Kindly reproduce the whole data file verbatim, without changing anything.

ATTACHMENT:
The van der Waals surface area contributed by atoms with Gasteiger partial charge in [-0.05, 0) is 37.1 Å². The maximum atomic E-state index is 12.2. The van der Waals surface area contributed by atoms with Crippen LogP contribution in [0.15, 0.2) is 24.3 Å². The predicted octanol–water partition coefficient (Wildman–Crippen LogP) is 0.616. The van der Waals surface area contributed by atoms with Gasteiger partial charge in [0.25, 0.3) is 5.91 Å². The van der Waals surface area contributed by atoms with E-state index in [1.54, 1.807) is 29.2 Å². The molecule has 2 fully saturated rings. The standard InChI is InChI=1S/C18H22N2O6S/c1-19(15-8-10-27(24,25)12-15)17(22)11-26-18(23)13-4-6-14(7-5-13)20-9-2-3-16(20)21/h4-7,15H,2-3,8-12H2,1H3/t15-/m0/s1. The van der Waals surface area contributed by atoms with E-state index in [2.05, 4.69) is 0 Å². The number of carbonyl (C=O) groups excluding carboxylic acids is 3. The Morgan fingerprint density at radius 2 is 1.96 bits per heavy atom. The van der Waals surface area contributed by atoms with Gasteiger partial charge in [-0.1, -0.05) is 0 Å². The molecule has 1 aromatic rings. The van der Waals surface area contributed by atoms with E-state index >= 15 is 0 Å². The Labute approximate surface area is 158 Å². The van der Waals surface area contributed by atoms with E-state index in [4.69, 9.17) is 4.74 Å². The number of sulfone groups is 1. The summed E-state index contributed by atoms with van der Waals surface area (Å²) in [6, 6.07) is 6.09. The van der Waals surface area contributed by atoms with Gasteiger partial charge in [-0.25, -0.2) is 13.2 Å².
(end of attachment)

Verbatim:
The van der Waals surface area contributed by atoms with Gasteiger partial charge in [-0.05, 0) is 37.1 Å². The maximum atomic E-state index is 12.2. The van der Waals surface area contributed by atoms with Crippen LogP contribution in [0.15, 0.2) is 24.3 Å². The predicted octanol–water partition coefficient (Wildman–Crippen LogP) is 0.616. The van der Waals surface area contributed by atoms with Gasteiger partial charge in [0.25, 0.3) is 5.91 Å². The van der Waals surface area contributed by atoms with E-state index in [1.54, 1.807) is 29.2 Å². The molecule has 2 fully saturated rings. The standard InChI is InChI=1S/C18H22N2O6S/c1-19(15-8-10-27(24,25)12-15)17(22)11-26-18(23)13-4-6-14(7-5-13)20-9-2-3-16(20)21/h4-7,15H,2-3,8-12H2,1H3/t15-/m0/s1. The van der Waals surface area contributed by atoms with E-state index in [2.05, 4.69) is 0 Å². The number of carbonyl (C=O) groups excluding carboxylic acids is 3. The Morgan fingerprint density at radius 2 is 1.96 bits per heavy atom. The van der Waals surface area contributed by atoms with Gasteiger partial charge in [-0.1, -0.05) is 0 Å². The molecule has 1 aromatic rings. The van der Waals surface area contributed by atoms with E-state index >= 15 is 0 Å². The Labute approximate surface area is 158 Å². The van der Waals surface area contributed by atoms with E-state index in [4.69, 9.17) is 4.74 Å². The number of sulfone groups is 1. The summed E-state index contributed by atoms with van der Waals surface area (Å²) in [6, 6.07) is 6.09. The van der Waals surface area contributed by atoms with Gasteiger partial charge in [-0.25, -0.2) is 13.2 Å².